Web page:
Q: Looking back, how do you recall your 50-plus years as a writer?
Roth: Exhilaration and groaning. Frustration and freedom. Inspiration and uncertainty. Abundance and emptiness. Blazing forth and muddling through. The day-by-day repertoire of oscillating dualities that any talent withstands — and tremendous solitude, too. And the silence: 50 years in a room silent as the bottom of a pool, eking out, when all went well, my minimum daily allowance of usable prose.
A note by Philip Roth, written in a first edition of Portnoy’s Complaint, which he recently reread after 45 years.
Writers are very often miserable people: some thrive on unhappiness, others don’t. But few are immune from feelings of deep and avid dissatisfaction. We write because we are constantly discontented with almost everything, and need to use words to rearrange it, all of it, and set the record straight.
Avi Steinberg, “Is Writing Torture?”
I know I’m not going to write as well as I used to. I no longer have the stamina to endure the frustration. Writing is frustration — it’s daily frustration, not to mention humiliation. It’s just like baseball: you fail two-thirds of the time. I can’t face any more days when I write five pages and throw them away. I can’t do that anymore.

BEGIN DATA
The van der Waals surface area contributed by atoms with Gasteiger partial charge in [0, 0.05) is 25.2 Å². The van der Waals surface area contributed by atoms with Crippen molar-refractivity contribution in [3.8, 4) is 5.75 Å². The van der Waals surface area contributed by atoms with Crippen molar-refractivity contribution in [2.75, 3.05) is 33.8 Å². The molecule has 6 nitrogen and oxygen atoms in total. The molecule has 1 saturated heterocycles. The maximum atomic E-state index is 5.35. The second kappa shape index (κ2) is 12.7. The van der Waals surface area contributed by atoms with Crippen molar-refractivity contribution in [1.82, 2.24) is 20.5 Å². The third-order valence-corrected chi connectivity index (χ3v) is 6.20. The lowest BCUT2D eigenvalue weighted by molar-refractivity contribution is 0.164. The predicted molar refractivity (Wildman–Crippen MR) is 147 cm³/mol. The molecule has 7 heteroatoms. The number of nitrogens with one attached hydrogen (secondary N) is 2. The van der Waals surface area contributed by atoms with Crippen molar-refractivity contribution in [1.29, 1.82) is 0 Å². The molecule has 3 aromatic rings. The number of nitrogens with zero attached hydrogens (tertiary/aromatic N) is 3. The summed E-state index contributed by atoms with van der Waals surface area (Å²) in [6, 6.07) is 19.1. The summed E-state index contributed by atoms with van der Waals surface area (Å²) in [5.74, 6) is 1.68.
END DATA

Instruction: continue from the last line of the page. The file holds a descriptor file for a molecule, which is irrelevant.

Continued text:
Then Roth, who, the world would learn sixteen days later, was retiring from writing, said, in an even tone, with seeming sincerity, “Yeah, this is great. But I would quit while you’re ahead. Really, it’s an awful field. Just torture. Awful. You write and write, and you have to throw almost all of it away because it’s not any good. I would say just stop now. You don’t want to do this to yourself. That’s my advice to you.”
I managed, “It’s too late, sir. There’s no turning back. I’m in.”
Nodding slowly, he said to me, “Well then, good luck.”
Julian Tepper, “In Which Philip Roth Gave Me Life Advice”
TERRY GROSS: So if [writing] is so hard, why do it?
PHILIP ROTH: Well, that’s a question I ask myself too. I’ve been doing it since 1955. So that’s 55 years. It’s hard to give up something you’ve been doing for 55 years, which has been at the center of your life, where you spend six, eight, sometimes ten hours a day. And I always have worked every day, and I’m kind of a maniac, you know. How could a maniac give up what he does? Tell me.
GROSS: Is that seven days a week, like Saturday and Sunday?
ROTH: Yeah, I usually do, yeah.
GROSS: That is obsessive.
ROTH: Give it its right name. It’s maniacal.
“I have a slogan I use when I get anxious writing, which happens quite a bit: ‘the ordeal is part of the commitment.’ It’s one of my mantras. It makes a lot of things doable.”